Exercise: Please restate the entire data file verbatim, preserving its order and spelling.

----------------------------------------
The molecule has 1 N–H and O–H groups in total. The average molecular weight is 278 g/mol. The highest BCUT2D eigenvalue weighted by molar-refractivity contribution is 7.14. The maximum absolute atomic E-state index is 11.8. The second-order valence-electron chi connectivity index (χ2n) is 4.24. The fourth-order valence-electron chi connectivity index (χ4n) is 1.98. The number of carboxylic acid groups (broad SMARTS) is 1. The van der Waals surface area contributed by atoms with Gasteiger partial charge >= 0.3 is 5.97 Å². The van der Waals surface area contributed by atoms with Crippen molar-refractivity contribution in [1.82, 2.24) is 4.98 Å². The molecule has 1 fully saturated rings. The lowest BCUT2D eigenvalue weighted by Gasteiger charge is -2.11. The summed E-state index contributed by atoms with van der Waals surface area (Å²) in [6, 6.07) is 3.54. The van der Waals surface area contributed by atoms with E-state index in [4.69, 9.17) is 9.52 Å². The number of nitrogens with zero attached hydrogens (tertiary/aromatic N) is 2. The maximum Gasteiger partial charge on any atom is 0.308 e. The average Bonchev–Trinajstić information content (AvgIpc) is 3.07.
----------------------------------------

The molecule has 1 N–H and O–H groups in total. The average molecular weight is 278 g/mol. The highest BCUT2D eigenvalue weighted by molar-refractivity contribution is 7.14. The maximum absolute atomic E-state index is 11.8. The second-order valence-electron chi connectivity index (χ2n) is 4.24. The fourth-order valence-electron chi connectivity index (χ4n) is 1.98. The number of carboxylic acid groups (broad SMARTS) is 1. The van der Waals surface area contributed by atoms with Gasteiger partial charge >= 0.3 is 5.97 Å². The van der Waals surface area contributed by atoms with Crippen molar-refractivity contribution in [1.82, 2.24) is 4.98 Å². The molecule has 1 fully saturated rings. The lowest BCUT2D eigenvalue weighted by Gasteiger charge is -2.11. The summed E-state index contributed by atoms with van der Waals surface area (Å²) in [6, 6.07) is 3.54. The van der Waals surface area contributed by atoms with E-state index in [4.69, 9.17) is 9.52 Å². The number of nitrogens with zero attached hydrogens (tertiary/aromatic N) is 2. The maximum Gasteiger partial charge on any atom is 0.308 e. The average Bonchev–Trinajstić information content (AvgIpc) is 3.07.